This is THE key way to build a patent portfolio.

A patent portfolio is a fancy term for more than one patent. If you go to try to license or sell your invention, a buyer or licensee will want to see that you have more than one claim set that covers your invention – it spreads out the potential infringing net and strengthens the overall schema.

The more claims and patents you have in your portfolio, generally, the more powerful and more difficult it will be to get around (by a competitor).

Additional Information:

Design Patent Application

Very different from utility patent applications, design patent applications seek to protect purely the 3-dimensional SHAPE or ornamental appearance of the object/product/device.

Design patents (if granted) provide exclusive rights for only 14 years from the day of filing as opposed to 20 years for their utility counterparts.

You can do BOTH!

Yes, you can (and for most hardware/devices you SHOULD) seek protection for both the utility – which protects the functionality and the design – which protects the way it looks.

Watch the video below to learn more about how to patent a design patent or click on my resource to get a better understanding of the filling process.


Plant Patents

These are quite rare, not necessarily because they are hard to acquire, but there is just less innovation in plants and botany.

The requirements for getting a plant patent are still the same for utility patents, although the major difference is that the eligibility only requires that they be non-tuber and asexually reproducible.

Don’t get weirded out by that – it just means that the plant must be able to be propagated in a lab-setting without the use of pollination (or nature) to procreate. Grafting, bonding, or otherwise combining plant tissue to form repeatable functional, and beneficial results through plants is patentable.

Genetically modified and/or genetically engineered foods are prime examples of potentially patentable plants or seeds.

Watch the video below to learn more about how to patent a plant patent or click on my resource to get a better understanding of the filling process.

Step 9: International Patent Applications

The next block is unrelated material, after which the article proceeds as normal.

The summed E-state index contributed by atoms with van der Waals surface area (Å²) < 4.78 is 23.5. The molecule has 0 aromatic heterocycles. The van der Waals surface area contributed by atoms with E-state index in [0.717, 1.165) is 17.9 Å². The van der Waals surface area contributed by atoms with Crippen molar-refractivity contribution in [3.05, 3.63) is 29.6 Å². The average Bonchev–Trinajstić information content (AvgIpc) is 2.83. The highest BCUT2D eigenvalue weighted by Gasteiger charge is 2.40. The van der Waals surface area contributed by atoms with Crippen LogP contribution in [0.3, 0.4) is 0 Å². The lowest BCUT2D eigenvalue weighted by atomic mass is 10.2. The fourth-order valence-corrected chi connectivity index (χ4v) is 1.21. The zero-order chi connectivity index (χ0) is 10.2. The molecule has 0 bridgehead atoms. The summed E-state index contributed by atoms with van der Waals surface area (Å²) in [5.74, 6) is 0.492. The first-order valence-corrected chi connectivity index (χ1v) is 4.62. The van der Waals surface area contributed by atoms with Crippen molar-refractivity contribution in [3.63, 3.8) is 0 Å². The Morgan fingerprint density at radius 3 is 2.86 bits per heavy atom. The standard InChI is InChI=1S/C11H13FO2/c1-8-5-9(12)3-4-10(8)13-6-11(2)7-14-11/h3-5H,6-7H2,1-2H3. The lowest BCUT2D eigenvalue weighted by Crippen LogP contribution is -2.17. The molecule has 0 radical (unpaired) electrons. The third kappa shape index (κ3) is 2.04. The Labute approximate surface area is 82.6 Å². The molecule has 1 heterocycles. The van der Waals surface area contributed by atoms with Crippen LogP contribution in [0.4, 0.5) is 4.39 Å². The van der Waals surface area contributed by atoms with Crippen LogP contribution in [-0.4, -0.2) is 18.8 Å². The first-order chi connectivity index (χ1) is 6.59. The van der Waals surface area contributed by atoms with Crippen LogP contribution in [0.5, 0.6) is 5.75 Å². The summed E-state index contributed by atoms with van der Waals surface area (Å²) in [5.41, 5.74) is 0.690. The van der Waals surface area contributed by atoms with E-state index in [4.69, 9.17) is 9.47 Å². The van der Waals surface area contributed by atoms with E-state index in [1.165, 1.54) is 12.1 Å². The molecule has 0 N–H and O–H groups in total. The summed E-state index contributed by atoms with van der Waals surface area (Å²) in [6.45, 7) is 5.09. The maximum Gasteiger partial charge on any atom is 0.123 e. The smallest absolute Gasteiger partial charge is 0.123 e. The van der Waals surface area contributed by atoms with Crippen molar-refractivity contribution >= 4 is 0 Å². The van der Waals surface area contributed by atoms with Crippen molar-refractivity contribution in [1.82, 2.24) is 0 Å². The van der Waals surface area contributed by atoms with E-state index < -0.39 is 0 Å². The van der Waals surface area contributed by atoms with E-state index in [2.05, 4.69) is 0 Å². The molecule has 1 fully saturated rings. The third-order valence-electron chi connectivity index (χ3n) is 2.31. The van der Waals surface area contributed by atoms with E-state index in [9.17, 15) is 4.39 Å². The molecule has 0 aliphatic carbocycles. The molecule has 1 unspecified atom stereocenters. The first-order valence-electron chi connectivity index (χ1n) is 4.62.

(CH3 – Filing Your Patent)

International Patent Application

This is such an important topic – as many inventors overlook this, or even yet, don’t know to ask about it.

When seeking patent protection from the USPTO, you can’t forget that it is only the “US” that you’re seeking rights for.

You should definitely consider getting patent protection in all countries that have a market demand for your product.

In some rare cases, US inventors (after doing a thorough marketability study) will actually be wise to seek patent protection in countries other than the US as that is where the customers are!

An international application that is common to use if the inventor is going to see protection in more than 3 countries is the Patent Cooperation Treaty (PCT). This treaty allows the inventor up to 30 months to decide which foreign countries they want to file into while their US patent is pending.

The PCT also allows the inventor to save time/money by not having to pay for and wait for the patent search to come back from each country – instead, they will ALL recognize the US examiner’s search.

Learn how to expedite an international patent filing by watching the video below.


 
Additional Information:

Chapter 4: Post Filing

At this point, you have completed your patent application and now are waiting patiently for the prosecutor’s decision.

You may be wondering, how long does it take to get a patent? What are the costs involved?

It depends on so many factors. An example would be poorly written applications which results in a long time to examine and understand the language of the patent you are trying to protect. 

That is why it is recommended that you do not file a patent yourself, and let a professional patent attorney file it for you.